King Knight movie review & film summary (2022)

The story goes something like this: A badass-looking but goodhearted leader of a witchy coven somewhere in California—with comical members all clad in monochromatic black-and-white—actually used to be as mainstream a dude as one can get in his younger days. Once, back in high school, he was crowned a prom king and even played competitive sports. Oh, the embarrassment. The question is, what will he do in the midst of the prying eyes of his clan and more importantly, non-conformist wife who obliviously lives amid all their mutual dark spells, sage burning and scented candles: face his past and attend his high-school reunion or continue to live his truth built on a lie?

Still with me? If yes, you will perhaps agree there is something endearingly funny in this unapologetically indie premise for a script that knows how to navigate it with some sharp humor and eccentric twists. But “King Knight” abandons all its thematic assets almost doggedly, and instead gives us a bunch of dull goth-wannabes exchanging aggressively unfunny dialogue for unwelcome amounts of time. Part of that banter even dares to namecheck Juliette Binoche repeatedly as part of a tasteless running joke.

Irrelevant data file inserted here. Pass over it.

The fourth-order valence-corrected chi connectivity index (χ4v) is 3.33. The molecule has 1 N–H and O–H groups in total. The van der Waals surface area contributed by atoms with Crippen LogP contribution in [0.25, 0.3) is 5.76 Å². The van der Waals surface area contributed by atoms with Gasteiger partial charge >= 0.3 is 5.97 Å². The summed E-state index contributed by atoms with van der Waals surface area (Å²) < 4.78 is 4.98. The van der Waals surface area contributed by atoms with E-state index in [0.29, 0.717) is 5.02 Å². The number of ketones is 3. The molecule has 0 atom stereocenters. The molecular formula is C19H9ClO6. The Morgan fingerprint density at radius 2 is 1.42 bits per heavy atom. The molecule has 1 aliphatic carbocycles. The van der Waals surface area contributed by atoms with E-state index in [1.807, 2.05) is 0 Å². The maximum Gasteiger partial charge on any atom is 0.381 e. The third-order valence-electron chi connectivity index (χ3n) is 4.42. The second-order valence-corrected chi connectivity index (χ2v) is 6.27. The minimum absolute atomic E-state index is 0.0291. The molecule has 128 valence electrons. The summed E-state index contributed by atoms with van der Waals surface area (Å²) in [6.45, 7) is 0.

In a pair of stiff performances, Matthew Gray Gubler and Angela Sarafyan awkwardly play the aforementioned characters, the birdbath seller Thorn and his hardcore counterculture wife Willow. They are surrounded by the likes of Kate Comer, Andy Milonakis, and Josh Fadem, introduced in whimsical, voice-over-heavy segments with title cards and fanciful medieval artwork that screams imitation Wes Anderson, but on a shoestring budget. The characters all share an emotionally-lacking sensibility, which is perhaps a commentary on the blasé and flaky California culture. But instead of building on their broad quirks and personalities, Bates Jr. just gives us individuals that come with a mind-numbing checklist of idiosyncrasies. Some romantic hardships experienced by the group—like the one a same-sex couple has been going through—admittedly infuses the film with some mild appeal. But the project’s overarching monotony still takes over in due course.

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